While Cabeza’s autobiography centers around his travels, turmoils, and exploration of the new world, he clearly forms his own identity throughout the narrative. Cabeza’s identity is especially important, as one of his goals as an explorer, colonizer, and writer is to identify with his audience. As noted by Smith and Watson, identities are constructed, in language, and are discursive (38). By discursive they mean that “identity is a production which is never complete (38). Cabeza’s identity, like many of his fantastic stories, is completely constructed and might not be completely true. This narrative has one key audience, the king, and Cabeza would want to present himself in the best light for the king. For instance, when Cabeza gets in an argument with the governor about whether they should stay with the ships or journey over land, Cabeza clearly shows how is argument is better than the governors. He is in a sense proving his identity as an explorer and leader by proving his rightness, but one must ask themselves whether or not Cabeza is presenting complete and honest “truth,” or is he just creating a fictional character that looks noble and honorable to the king? Cabeza proves himself to be a chivalrous adventurer when he states, “I preferred risking my life to placing my honor in jeopardy” (Cabeza 59). Cabeza is clearly concerned with his honor and thus would want to present himself in an honorable way.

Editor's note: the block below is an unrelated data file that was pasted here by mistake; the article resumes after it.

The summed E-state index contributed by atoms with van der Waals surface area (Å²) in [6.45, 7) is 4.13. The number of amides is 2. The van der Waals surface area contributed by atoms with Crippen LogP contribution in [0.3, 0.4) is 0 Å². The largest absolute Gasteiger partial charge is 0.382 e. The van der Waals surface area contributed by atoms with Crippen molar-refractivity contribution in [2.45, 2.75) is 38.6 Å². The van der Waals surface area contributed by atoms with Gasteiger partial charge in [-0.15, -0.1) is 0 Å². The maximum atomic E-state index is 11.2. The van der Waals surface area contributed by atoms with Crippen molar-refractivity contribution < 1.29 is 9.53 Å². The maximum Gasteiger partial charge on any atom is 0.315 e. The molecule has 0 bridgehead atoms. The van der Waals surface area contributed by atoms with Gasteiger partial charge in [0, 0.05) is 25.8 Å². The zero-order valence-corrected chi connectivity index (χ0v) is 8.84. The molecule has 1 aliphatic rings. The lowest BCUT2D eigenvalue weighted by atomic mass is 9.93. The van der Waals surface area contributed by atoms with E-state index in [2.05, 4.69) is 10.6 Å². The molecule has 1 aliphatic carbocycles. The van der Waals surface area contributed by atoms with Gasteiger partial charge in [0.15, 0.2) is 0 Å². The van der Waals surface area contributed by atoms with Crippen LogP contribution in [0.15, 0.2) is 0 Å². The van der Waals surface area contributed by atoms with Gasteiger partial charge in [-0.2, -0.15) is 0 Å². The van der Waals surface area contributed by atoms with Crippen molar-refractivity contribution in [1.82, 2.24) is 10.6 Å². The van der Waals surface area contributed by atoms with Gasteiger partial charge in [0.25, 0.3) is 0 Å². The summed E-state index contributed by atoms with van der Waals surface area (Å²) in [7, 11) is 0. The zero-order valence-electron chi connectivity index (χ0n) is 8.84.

When discussing the identity of Cabeza, it is also important to note that identity is “marked by time and place” (Smith & Watson 39). Cabeza’s identity is constructed by the fact that he lived during the 16th century, was an explorer and colonizer, and also was a Spaniard. This being said, one must not assume that Cabeza has only one identity. One could even draw distinction between the free and valiant Cabeza and the prisoner Cabeza within the narrative. Even the way he describes things, such as the natives, seems to constantly change. At one point he states, “They [the indians] are a people wonderfully well built, very lean and of great strength and agility” (Cabeza 68). Later on he describes the natives as “people poor an wretched” (75). There could be a number of reasons for these drastically different descriptions of the natives, such as the fact that as the natives become more hostile toward Cabeza, he sees them in a less favorable light, or perhaps he is trying to show the beauty of these people while also showing that they need the white man’s help. What is important to understand is that we must allow ourselves to view the different identities of the narrator in order to create a more accurate description of the autobiographer.